Not only is that what's on Californians' minds, but we need to have solutions to these problems. And we'll just see what happens, you know, come this November, in terms of who is out of step with who.

WOODRUFF: Well, I think you can -- I assume, because I have talked to some of the people around you, they are expecting the governor to come at you on some of these social issues like abortion. I asked the governor about that. He said the governor of this state does have to deal with issues like that. He points out he had to sign seven bills into law that dealt with reproductive rights.

SIMON: Well, Judy, look at it this way. I didn't say that there was nothing a governor could do. Obviously there are things a governor can do. But if there are seven bills, you might ask Gray Davis how many bills in total he signed in the last three years since he has been in office. And there are many hundreds of bills.

And I think, when you talk to thousands of Californians, as I have, everybody is focused. Well, not everybody, but the overwhelming majority of people are focused on these three areas. So I'm not ashamed of my views in these other areas. I just want to make sure, as a governor, I put priorities where the people's interests are. Because that's what we need to focus on, the crucial issues that are on people's minds.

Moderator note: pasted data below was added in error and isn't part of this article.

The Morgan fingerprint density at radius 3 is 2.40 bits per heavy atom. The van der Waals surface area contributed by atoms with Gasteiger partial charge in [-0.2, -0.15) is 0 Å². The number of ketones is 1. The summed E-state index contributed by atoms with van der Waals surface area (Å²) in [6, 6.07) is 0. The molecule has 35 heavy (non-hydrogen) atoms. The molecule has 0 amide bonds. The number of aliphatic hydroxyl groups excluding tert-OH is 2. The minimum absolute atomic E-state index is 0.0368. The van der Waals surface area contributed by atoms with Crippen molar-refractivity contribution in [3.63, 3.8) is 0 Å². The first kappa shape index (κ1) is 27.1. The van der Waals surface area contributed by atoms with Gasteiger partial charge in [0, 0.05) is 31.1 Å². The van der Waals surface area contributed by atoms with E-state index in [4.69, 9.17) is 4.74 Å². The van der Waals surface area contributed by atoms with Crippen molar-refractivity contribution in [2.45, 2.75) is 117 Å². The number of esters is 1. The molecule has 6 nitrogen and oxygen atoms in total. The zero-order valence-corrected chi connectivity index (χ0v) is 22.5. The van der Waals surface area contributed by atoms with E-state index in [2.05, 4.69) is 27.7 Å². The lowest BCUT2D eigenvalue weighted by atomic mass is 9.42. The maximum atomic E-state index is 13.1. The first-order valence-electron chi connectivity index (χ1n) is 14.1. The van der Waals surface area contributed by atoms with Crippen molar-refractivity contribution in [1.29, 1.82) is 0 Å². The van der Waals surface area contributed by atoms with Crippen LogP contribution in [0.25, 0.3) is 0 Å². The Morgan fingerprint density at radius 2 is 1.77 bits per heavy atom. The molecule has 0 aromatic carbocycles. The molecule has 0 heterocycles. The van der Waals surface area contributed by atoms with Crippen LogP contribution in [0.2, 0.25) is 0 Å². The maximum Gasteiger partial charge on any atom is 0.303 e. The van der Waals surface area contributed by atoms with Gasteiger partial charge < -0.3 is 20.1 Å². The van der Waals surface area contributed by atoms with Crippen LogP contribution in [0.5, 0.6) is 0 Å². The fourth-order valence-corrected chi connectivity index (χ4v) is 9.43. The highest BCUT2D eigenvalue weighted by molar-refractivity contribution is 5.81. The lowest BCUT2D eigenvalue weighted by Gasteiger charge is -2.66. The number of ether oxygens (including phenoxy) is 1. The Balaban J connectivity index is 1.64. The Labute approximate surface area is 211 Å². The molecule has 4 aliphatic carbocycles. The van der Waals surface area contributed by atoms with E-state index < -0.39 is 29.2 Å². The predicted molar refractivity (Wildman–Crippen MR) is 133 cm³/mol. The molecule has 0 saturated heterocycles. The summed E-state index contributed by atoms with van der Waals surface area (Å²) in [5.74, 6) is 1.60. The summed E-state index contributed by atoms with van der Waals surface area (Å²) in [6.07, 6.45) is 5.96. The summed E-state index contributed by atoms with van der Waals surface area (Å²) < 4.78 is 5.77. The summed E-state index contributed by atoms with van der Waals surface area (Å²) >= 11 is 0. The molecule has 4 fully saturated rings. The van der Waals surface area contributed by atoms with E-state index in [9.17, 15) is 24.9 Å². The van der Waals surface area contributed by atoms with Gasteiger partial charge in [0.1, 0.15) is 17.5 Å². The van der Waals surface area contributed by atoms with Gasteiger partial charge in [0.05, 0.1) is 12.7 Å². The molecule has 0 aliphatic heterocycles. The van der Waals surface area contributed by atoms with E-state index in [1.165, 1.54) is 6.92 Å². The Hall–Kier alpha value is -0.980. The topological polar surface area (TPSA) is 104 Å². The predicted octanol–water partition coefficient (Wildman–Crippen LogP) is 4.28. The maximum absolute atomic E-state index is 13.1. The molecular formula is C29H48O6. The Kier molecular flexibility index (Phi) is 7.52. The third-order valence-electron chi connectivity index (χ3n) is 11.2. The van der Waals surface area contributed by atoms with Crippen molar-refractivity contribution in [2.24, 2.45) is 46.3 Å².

WOODRUFF: Two other things. He also said -- and I'm just going to quote here -- "the fifth-largest economy in the world shouldn't be entrusted to someone who's never held elective office and hasn't voted regularly."

SIMON: Once again, that's Gray Davis' opinion. And I also heard him proudly say that he's grown the economy from the seventh-largest in the world to the fifth-largest in the world. Well, I would respectfully suggest to Governor Davis that if he did that in the course of incurring billion dollars worth of deficit, then maybe he doesn't know how to run things either.

WOODRUFF: And finally, to his comment which I quoted, he said that you helped to run a savings and loan into the ground. And he said he would put his management skills against yours any day. SIMON: Well, he is guilty here, Judy, of saying two different things. I mean, also during the course of that interview, he just said, you know, I've just been an investor. I've never actually managed something. So he can't have it both ways. Either I managed it or I didn't.

In this particular instance with the S&Ls, I did not manage them. Everyone knows that. And so I had no role in this particular S&L, with respect to management. And I might say that with respect to this particular S&L, it was the federal government that broke its word.